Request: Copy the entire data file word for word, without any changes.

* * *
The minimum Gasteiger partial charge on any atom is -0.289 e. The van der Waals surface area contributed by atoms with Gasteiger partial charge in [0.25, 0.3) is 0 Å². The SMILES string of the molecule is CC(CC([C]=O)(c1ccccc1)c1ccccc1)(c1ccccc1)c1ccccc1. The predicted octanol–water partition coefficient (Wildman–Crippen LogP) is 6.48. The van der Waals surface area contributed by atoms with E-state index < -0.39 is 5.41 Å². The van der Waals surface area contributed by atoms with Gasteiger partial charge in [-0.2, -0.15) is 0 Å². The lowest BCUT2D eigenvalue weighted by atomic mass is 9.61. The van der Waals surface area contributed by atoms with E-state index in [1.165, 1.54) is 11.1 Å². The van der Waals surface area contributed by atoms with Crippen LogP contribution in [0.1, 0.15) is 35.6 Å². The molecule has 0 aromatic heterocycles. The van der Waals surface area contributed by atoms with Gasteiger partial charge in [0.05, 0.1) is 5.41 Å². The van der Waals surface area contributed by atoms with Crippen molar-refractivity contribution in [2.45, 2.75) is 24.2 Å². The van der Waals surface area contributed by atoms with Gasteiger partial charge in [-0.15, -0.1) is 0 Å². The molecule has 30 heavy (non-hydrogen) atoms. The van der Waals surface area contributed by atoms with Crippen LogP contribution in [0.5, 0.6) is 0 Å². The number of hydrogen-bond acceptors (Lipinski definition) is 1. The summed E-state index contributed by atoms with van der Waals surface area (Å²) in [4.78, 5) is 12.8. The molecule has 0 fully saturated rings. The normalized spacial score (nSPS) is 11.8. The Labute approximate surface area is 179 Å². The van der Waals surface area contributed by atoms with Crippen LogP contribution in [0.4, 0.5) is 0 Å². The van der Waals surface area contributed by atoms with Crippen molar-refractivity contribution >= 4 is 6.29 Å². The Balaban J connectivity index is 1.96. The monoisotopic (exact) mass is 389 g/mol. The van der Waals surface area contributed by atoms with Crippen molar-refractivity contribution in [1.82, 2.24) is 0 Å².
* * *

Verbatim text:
The minimum Gasteiger partial charge on any atom is -0.289 e. The van der Waals surface area contributed by atoms with Gasteiger partial charge in [0.25, 0.3) is 0 Å². The SMILES string of the molecule is CC(CC([C]=O)(c1ccccc1)c1ccccc1)(c1ccccc1)c1ccccc1. The predicted octanol–water partition coefficient (Wildman–Crippen LogP) is 6.48. The van der Waals surface area contributed by atoms with E-state index < -0.39 is 5.41 Å². The van der Waals surface area contributed by atoms with Gasteiger partial charge in [-0.2, -0.15) is 0 Å². The lowest BCUT2D eigenvalue weighted by atomic mass is 9.61. The van der Waals surface area contributed by atoms with E-state index in [1.165, 1.54) is 11.1 Å². The van der Waals surface area contributed by atoms with Crippen LogP contribution in [0.1, 0.15) is 35.6 Å². The molecule has 0 aromatic heterocycles. The van der Waals surface area contributed by atoms with Gasteiger partial charge in [0.05, 0.1) is 5.41 Å². The van der Waals surface area contributed by atoms with Crippen molar-refractivity contribution in [2.45, 2.75) is 24.2 Å². The van der Waals surface area contributed by atoms with Gasteiger partial charge in [-0.15, -0.1) is 0 Å². The molecule has 30 heavy (non-hydrogen) atoms. The van der Waals surface area contributed by atoms with Crippen LogP contribution in [0.5, 0.6) is 0 Å². The number of hydrogen-bond acceptors (Lipinski definition) is 1. The summed E-state index contributed by atoms with van der Waals surface area (Å²) in [4.78, 5) is 12.8. The molecule has 0 fully saturated rings. The normalized spacial score (nSPS) is 11.8. The Labute approximate surface area is 179 Å². The van der Waals surface area contributed by atoms with Crippen LogP contribution in [0.4, 0.5) is 0 Å². The van der Waals surface area contributed by atoms with Crippen molar-refractivity contribution >= 4 is 6.29 Å². The Balaban J connectivity index is 1.96. The monoisotopic (exact) mass is 389 g/mol. The van der Waals surface area contributed by atoms with Crippen molar-refractivity contribution in [1.82, 2.24) is 0 Å².